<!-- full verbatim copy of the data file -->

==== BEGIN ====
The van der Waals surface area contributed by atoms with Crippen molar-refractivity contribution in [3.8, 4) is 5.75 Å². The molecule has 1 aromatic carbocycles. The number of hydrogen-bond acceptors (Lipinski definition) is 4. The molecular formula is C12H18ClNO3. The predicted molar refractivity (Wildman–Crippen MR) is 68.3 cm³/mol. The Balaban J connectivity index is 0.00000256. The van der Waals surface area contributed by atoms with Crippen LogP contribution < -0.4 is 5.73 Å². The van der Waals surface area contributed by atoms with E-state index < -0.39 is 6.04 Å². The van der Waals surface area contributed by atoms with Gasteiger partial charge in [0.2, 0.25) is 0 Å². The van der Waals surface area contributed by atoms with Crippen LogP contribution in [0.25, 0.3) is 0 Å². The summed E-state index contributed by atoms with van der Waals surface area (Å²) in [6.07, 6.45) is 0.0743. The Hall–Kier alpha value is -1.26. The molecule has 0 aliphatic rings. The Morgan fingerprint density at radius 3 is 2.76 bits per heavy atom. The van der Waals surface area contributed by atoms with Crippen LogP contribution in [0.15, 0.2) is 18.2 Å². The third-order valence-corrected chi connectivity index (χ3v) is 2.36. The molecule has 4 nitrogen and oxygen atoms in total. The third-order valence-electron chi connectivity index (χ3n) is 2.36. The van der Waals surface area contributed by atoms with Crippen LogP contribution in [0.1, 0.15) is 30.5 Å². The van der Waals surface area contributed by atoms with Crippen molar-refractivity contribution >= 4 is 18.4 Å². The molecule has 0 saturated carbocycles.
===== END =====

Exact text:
The van der Waals surface area contributed by atoms with Crippen molar-refractivity contribution in [3.8, 4) is 5.75 Å². The molecule has 1 aromatic carbocycles. The number of hydrogen-bond acceptors (Lipinski definition) is 4. The molecular formula is C12H18ClNO3. The predicted molar refractivity (Wildman–Crippen MR) is 68.3 cm³/mol. The Balaban J connectivity index is 0.00000256. The van der Waals surface area contributed by atoms with Crippen LogP contribution < -0.4 is 5.73 Å². The van der Waals surface area contributed by atoms with E-state index < -0.39 is 6.04 Å². The van der Waals surface area contributed by atoms with Gasteiger partial charge in [0.2, 0.25) is 0 Å². The van der Waals surface area contributed by atoms with Crippen LogP contribution in [0.25, 0.3) is 0 Å². The summed E-state index contributed by atoms with van der Waals surface area (Å²) in [6.07, 6.45) is 0.0743. The Hall–Kier alpha value is -1.26. The molecule has 0 aliphatic rings. The Morgan fingerprint density at radius 3 is 2.76 bits per heavy atom. The van der Waals surface area contributed by atoms with Crippen LogP contribution in [0.15, 0.2) is 18.2 Å². The third-order valence-corrected chi connectivity index (χ3v) is 2.36. The molecule has 4 nitrogen and oxygen atoms in total. The third-order valence-electron chi connectivity index (χ3n) is 2.36. The van der Waals surface area contributed by atoms with Crippen LogP contribution in [0.1, 0.15) is 30.5 Å². The van der Waals surface area contributed by atoms with Crippen molar-refractivity contribution >= 4 is 18.4 Å². The molecule has 0 saturated carbocycles.